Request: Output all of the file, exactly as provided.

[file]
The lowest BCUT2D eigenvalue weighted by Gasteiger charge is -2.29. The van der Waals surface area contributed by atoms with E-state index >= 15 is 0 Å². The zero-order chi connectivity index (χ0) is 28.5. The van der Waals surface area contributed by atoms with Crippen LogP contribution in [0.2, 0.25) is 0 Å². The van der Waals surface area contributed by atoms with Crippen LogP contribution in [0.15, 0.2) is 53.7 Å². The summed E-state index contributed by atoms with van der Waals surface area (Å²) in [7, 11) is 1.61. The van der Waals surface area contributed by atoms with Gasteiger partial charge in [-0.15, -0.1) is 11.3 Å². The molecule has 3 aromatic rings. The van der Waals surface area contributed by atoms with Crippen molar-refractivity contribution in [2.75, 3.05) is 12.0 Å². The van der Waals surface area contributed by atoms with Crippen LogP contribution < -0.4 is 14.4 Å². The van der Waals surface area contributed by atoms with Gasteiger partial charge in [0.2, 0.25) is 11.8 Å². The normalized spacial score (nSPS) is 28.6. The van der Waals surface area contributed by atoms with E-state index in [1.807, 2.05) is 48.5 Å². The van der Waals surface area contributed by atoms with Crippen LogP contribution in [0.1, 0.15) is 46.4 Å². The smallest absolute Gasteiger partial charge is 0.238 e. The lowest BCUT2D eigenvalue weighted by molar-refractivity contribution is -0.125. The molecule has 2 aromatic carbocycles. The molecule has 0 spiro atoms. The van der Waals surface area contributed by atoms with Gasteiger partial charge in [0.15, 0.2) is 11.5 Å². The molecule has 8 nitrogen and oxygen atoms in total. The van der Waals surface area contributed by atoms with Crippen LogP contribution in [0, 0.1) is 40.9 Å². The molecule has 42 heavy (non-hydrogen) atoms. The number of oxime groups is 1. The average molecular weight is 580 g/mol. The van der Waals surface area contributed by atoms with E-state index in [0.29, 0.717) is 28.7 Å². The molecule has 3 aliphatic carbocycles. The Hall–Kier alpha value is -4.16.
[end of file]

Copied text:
The lowest BCUT2D eigenvalue weighted by Gasteiger charge is -2.29. The van der Waals surface area contributed by atoms with E-state index >= 15 is 0 Å². The zero-order chi connectivity index (χ0) is 28.5. The van der Waals surface area contributed by atoms with Crippen LogP contribution in [0.2, 0.25) is 0 Å². The van der Waals surface area contributed by atoms with Crippen LogP contribution in [0.15, 0.2) is 53.7 Å². The summed E-state index contributed by atoms with van der Waals surface area (Å²) in [7, 11) is 1.61. The van der Waals surface area contributed by atoms with Gasteiger partial charge in [-0.15, -0.1) is 11.3 Å². The molecule has 3 aromatic rings. The van der Waals surface area contributed by atoms with Crippen molar-refractivity contribution in [2.75, 3.05) is 12.0 Å². The van der Waals surface area contributed by atoms with Crippen LogP contribution < -0.4 is 14.4 Å². The van der Waals surface area contributed by atoms with Gasteiger partial charge in [0.2, 0.25) is 11.8 Å². The normalized spacial score (nSPS) is 28.6. The van der Waals surface area contributed by atoms with E-state index in [1.807, 2.05) is 48.5 Å². The van der Waals surface area contributed by atoms with Crippen LogP contribution in [0.1, 0.15) is 46.4 Å². The smallest absolute Gasteiger partial charge is 0.238 e. The lowest BCUT2D eigenvalue weighted by molar-refractivity contribution is -0.125. The molecule has 2 aromatic carbocycles. The molecule has 0 spiro atoms. The van der Waals surface area contributed by atoms with Gasteiger partial charge in [0.15, 0.2) is 11.5 Å². The molecule has 8 nitrogen and oxygen atoms in total. The van der Waals surface area contributed by atoms with Crippen LogP contribution in [0, 0.1) is 40.9 Å². The molecule has 42 heavy (non-hydrogen) atoms. The number of oxime groups is 1. The average molecular weight is 580 g/mol. The van der Waals surface area contributed by atoms with E-state index in [0.29, 0.717) is 28.7 Å². The molecule has 3 aliphatic carbocycles. The Hall–Kier alpha value is -4.16.